We’ve used this time together to explore what we hear as well as what we see, to discuss what we’ve read and how we are faring during this year of isolation. Our walks have been a journey of mutual growth and a constant nurturing of artistic ideas.

As photographers, we collectively seek how to better understand and interpret how the pandemic has affected us, as individuals and as a society. These images, in their shared depiction of thresholds, help us to imagine what can be when we have finally passed through this uncertain time. They act as portals through which we each can find meaning and hope. – Gina Costa and Kay Westhues


L: Sarah Crofts, Paper Window, excerpt from Ecco Aquí (2021), video, 1:34 mins. R: Nancy Y. Kim, Vetrata Colorata, excerpt from Ecco Aquí (2021), acrylic paint, pigment, thread embedded in acrylic paint skin

We are working on a daily visual dialogue starting from the paradox of creativity within limitations due to ongoing quarantines in our respective locations, as perceived through the lenses of two US-born women living in Colombia and Italy – outside of our original cultural contexts – and thus pre-conditioned to feelings of confinement as foreigner/immigrant even before the pandemic. Our conversation, through an ongoing exchange of images and objects, serves to connect, encourage, inspire and challenge us as a daily practice relating to art and language.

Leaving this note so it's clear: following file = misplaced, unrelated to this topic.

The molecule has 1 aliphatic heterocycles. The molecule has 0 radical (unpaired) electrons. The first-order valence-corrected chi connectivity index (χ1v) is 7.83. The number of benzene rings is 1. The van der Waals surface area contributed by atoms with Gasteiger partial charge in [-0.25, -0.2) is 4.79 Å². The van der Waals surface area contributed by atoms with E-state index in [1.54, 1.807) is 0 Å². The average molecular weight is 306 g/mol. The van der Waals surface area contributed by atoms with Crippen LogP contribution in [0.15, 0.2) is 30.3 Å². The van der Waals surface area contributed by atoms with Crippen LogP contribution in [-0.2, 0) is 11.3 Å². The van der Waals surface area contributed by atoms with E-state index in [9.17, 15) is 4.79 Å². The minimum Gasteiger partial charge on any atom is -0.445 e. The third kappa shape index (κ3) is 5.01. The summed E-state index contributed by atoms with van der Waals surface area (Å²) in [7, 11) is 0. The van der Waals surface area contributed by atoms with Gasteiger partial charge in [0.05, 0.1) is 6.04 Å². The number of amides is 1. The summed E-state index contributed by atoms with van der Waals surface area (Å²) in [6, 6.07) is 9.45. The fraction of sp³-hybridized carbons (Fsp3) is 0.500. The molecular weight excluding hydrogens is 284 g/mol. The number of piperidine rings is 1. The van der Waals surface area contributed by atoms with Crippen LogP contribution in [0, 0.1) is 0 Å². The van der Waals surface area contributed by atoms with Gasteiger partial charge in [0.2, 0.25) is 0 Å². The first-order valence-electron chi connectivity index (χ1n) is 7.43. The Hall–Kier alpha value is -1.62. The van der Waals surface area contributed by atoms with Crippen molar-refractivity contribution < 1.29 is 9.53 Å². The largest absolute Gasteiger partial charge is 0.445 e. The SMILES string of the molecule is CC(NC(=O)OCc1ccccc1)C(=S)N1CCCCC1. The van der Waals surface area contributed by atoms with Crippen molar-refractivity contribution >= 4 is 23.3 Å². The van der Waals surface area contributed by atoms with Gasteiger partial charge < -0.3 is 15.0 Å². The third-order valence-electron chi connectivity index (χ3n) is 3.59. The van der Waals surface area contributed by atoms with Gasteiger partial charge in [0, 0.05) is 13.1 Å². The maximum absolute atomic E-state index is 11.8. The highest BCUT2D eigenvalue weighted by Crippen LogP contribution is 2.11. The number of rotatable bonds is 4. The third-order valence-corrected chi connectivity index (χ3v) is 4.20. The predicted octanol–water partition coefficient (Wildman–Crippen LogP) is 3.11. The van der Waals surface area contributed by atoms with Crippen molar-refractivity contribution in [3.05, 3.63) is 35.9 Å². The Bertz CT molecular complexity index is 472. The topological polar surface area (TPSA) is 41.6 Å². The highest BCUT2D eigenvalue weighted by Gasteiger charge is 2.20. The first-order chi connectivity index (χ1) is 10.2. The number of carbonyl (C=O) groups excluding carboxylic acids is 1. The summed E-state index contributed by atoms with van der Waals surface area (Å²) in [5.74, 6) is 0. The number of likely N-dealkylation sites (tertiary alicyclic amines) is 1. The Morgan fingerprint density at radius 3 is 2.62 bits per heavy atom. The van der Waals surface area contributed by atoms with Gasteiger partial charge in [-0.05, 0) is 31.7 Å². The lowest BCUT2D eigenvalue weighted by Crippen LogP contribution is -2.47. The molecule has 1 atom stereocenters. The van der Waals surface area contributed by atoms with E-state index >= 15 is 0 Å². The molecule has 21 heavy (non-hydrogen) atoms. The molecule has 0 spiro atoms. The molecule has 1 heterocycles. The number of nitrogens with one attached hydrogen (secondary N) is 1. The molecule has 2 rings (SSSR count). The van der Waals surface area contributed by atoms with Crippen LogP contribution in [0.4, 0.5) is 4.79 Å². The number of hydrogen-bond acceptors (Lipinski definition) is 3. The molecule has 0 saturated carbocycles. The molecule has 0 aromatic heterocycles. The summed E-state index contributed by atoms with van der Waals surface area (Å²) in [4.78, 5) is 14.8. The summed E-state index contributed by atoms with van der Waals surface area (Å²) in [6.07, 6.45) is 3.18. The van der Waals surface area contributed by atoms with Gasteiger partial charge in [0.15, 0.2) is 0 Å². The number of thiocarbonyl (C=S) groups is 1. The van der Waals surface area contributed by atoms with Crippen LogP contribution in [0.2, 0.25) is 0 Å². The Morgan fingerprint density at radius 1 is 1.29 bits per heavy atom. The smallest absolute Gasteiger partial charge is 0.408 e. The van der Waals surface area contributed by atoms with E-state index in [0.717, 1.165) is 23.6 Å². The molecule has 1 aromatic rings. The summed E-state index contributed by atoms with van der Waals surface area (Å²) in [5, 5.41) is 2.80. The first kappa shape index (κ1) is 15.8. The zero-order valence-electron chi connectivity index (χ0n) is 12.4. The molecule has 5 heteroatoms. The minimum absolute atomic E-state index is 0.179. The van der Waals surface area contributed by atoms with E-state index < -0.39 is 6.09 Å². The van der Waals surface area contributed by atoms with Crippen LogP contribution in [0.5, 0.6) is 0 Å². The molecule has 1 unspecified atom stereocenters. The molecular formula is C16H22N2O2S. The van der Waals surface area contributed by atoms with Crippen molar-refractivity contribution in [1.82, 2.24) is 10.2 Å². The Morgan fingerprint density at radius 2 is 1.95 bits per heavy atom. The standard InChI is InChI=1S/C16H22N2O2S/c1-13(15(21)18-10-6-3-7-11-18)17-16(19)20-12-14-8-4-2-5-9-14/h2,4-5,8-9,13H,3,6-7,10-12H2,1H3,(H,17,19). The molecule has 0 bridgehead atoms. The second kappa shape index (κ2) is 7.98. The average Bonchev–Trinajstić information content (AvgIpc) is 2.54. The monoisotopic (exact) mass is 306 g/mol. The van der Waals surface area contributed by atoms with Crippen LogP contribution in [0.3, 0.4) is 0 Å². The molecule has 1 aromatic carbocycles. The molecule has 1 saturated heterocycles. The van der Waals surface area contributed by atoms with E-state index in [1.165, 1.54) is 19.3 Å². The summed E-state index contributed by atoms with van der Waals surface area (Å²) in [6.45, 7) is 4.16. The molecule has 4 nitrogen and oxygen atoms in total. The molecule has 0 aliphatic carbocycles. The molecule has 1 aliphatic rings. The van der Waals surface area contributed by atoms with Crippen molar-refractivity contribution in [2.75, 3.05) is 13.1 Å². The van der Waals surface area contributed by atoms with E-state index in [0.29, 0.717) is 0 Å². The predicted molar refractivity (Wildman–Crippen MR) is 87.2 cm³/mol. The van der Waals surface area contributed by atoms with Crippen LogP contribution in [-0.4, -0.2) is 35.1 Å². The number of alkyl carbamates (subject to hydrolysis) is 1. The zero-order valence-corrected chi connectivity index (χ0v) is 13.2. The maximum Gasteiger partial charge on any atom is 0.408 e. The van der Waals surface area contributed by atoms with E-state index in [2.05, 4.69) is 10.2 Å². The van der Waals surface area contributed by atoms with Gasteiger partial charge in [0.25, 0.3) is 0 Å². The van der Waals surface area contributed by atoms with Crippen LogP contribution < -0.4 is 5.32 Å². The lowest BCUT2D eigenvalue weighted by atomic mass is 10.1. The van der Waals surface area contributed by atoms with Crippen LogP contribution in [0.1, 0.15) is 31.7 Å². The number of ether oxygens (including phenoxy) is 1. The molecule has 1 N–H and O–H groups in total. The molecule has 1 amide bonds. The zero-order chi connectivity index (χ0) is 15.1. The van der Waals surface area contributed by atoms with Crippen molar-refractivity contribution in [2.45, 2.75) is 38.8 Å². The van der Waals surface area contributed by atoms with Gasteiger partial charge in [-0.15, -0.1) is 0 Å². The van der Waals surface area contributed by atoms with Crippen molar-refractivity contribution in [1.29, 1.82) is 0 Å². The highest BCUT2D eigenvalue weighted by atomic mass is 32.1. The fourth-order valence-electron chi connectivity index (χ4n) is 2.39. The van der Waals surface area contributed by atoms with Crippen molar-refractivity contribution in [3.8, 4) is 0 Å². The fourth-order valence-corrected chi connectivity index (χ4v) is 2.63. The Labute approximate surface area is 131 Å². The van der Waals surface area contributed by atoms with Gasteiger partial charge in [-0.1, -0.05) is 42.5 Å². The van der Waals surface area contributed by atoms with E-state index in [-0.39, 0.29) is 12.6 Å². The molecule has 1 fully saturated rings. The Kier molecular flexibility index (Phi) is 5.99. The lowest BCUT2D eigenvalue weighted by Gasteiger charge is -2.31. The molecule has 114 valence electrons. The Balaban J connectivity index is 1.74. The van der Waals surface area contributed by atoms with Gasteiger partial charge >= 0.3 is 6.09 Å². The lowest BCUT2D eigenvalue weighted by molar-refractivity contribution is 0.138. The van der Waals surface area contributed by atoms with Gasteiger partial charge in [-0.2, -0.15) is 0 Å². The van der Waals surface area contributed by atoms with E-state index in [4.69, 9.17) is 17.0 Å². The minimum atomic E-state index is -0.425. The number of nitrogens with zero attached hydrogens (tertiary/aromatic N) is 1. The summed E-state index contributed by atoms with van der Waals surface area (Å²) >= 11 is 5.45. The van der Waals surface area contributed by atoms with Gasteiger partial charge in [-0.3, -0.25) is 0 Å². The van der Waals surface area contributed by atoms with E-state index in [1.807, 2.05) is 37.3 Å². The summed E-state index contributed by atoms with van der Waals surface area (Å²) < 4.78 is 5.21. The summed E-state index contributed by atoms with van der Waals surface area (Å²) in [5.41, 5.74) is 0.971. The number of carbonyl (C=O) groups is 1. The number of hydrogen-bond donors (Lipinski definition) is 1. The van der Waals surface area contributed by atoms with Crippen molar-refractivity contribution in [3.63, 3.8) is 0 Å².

We’re excited about the exhibition as a dynamic space of creation and dialogue, especially within the curatorial framework of reciprocity, which has inspired us to develop this project further. We have frequently discussed collaborating; this call solidified our ideas, prompting difficult discussions about art, identity, and perceived otherness, that we aim to address visually, showing the process of making in a non-hierarchical manner, including the prompts, distractions, as well as outcomes. – Sarah Crofts and Nancy Y. Kim


L: Maya Dreilinger, Vorgarten Market (2010), black and white photo print R: Dwora Fried, Vorgarten Market (2020), mixed media assemblage